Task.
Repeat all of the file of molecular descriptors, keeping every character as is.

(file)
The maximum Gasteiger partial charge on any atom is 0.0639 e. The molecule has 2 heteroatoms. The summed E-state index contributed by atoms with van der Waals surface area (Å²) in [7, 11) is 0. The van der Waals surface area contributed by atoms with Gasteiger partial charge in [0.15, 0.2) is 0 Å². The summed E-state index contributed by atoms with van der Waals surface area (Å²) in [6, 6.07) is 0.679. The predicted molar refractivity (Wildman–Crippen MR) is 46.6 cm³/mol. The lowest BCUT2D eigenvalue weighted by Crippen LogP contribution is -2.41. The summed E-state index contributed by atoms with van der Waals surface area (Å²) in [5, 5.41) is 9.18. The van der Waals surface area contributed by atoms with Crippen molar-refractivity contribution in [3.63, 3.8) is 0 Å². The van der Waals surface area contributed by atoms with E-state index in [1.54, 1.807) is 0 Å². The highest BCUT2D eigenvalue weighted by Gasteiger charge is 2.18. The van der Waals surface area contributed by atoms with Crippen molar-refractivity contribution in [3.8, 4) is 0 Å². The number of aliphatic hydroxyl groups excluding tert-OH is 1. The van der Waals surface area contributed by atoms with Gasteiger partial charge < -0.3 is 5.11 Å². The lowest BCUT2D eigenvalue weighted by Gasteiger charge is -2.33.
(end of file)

The maximum Gasteiger partial charge on any atom is 0.0639 e. The molecule has 2 heteroatoms. The summed E-state index contributed by atoms with van der Waals surface area (Å²) in [7, 11) is 0. The van der Waals surface area contributed by atoms with Gasteiger partial charge in [0.15, 0.2) is 0 Å². The summed E-state index contributed by atoms with van der Waals surface area (Å²) in [6, 6.07) is 0.679. The predicted molar refractivity (Wildman–Crippen MR) is 46.6 cm³/mol. The lowest BCUT2D eigenvalue weighted by Crippen LogP contribution is -2.41. The summed E-state index contributed by atoms with van der Waals surface area (Å²) in [5, 5.41) is 9.18. The van der Waals surface area contributed by atoms with Crippen molar-refractivity contribution in [3.63, 3.8) is 0 Å². The van der Waals surface area contributed by atoms with E-state index in [1.54, 1.807) is 0 Å². The highest BCUT2D eigenvalue weighted by Gasteiger charge is 2.18. The van der Waals surface area contributed by atoms with Crippen molar-refractivity contribution in [3.8, 4) is 0 Å². The number of aliphatic hydroxyl groups excluding tert-OH is 1. The van der Waals surface area contributed by atoms with Gasteiger partial charge < -0.3 is 5.11 Å². The lowest BCUT2D eigenvalue weighted by Gasteiger charge is -2.33.